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Radio Soulwax: The Premiere Of The Into The Vortex Hour
Luke Turner , July 29th, 2011 08:47

The Quietus is transmitting conduit for the next hour of the excellent Radio Soulwax project. Plus! A chat with David Dewaele

Good Brothers of Belgium, David and Stephen Dewaele, have lightened upon a brilliant use of App technology through which to further their ever-interesting Soulwax project. Radio Soulwax is an app that will eventually feature a looping mix of 24 hours of music, each hour being delivered one at at time under its own title and theme. Not only that, but each one is accompanied by its own film, lovingly put together pieces that see the sleeves of the records being played incorporated or drifting in and out of each shot. The Quietus is honoured to be premiering the latest hour of Radio Soulwax' transmission. Called Into The Vortex it features collie dogs, fruity ladies, giant circular saws in steam, an abused jeep, a really far out photocopier, and mild S&M; and musically feels cosmic, German, futurist electronica. You can't say better than that for a Friday afternoon, can you? Check it out below, and then read an interview with David Dewaele all about the project below. Download Radio Soulwax on iTunes here and Android here. Visit the Radio Soulwax website.

Into the vortex from Radio Soulwax on Vimeo.

How did you come up with the Radio Soulwax concept?

David Dewaele: Well, it was a bit of a gradual process. We'd been asked many many times to do a follow up to our first (and only) compilation, which came out in 2002 and it had never really felt right to us. We didn't feel like it made sense anymore these days to spend ages preparing, editing and clearing a compilation CD that is physically limited to just over an hour and would have the shelf life of a month or two at best. It seemed boring to us, so when the time came to we figured we'd do something that fits the way people experience music these days, and that would bring something to the table that our audience couldn't necessarily already do themselves. We applied for an internet radio license (a fixed amount per year) which allows us to stream whatever we want, as long as we don't make any money off it. We figured it would take us about six months to make 24 hours of music that would play in a loop, and somewhere along the way we decided to add the visual content and give musical themes for every show, which i am sure you can imagine slowed down the process and eventually kept us busy for over two and a half years.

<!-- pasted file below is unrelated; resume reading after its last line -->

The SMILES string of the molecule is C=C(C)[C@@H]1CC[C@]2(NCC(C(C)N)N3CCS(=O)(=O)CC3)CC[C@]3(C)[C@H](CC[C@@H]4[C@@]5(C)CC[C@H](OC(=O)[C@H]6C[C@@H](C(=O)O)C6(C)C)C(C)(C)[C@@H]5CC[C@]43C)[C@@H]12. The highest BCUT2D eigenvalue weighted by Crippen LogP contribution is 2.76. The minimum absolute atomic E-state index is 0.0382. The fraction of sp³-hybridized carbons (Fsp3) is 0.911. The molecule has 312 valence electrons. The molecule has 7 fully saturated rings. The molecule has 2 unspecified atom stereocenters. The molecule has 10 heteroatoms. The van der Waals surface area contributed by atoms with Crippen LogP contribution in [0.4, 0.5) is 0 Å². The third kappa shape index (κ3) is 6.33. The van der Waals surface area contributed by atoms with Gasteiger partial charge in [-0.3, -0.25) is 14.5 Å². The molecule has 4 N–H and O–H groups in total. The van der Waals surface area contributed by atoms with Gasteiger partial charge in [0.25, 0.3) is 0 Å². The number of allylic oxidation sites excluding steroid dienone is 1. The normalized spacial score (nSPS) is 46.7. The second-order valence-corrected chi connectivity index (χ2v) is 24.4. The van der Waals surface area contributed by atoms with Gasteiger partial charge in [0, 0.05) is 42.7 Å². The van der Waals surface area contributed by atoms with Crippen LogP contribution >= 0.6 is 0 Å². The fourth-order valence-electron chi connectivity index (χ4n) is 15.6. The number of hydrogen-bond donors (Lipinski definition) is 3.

You’ve always worked across media in a way, being a band/DJ pairing/remix outfit. Was this a logical continuation?

DD: We had gotten quite involved in the making and editing of the Part Of The Weekend Never Dies DVD that documented our tour and our lives about four years ago, and have grown increasingly more interested in the visual side of things, so a few years back we started to bring animations based on the respective record sleeves to our DJ shows and the idea to extend that to Radio Soulwax seemed indeed like a logical continuation, yes. Whether it's making a remix, producing a band, writing a song or creating visual ideas, it's all the same part of the brain, really.

Who have you worked with to create the films and how did you develop the concepts?

DD: Steph and i work closely with our friend Fergadelic on the visual ideas for the whole project, whether that is making a logo for a button on the site or coming up with ideas for the visual themes. So for every musically themed hour we went looking for a visual idea that would fit the songs and would still be based on the record sleeves, which has been the most amount work but also the most fun. Sometimes it's quite frantic and animated and other times the music warrants something more psychedelic or mesmerizing. Depending on the idea, we would then find a suitable animator/filmmaker with the help of our producer Glyn Peppiatt (without whom this whole project would be nowhere btw). Over the last years we have gradually become like a small production company in our own right and have been lucky enough to find a team of amazingly talented people who have been willing to be part of this project for the love of it.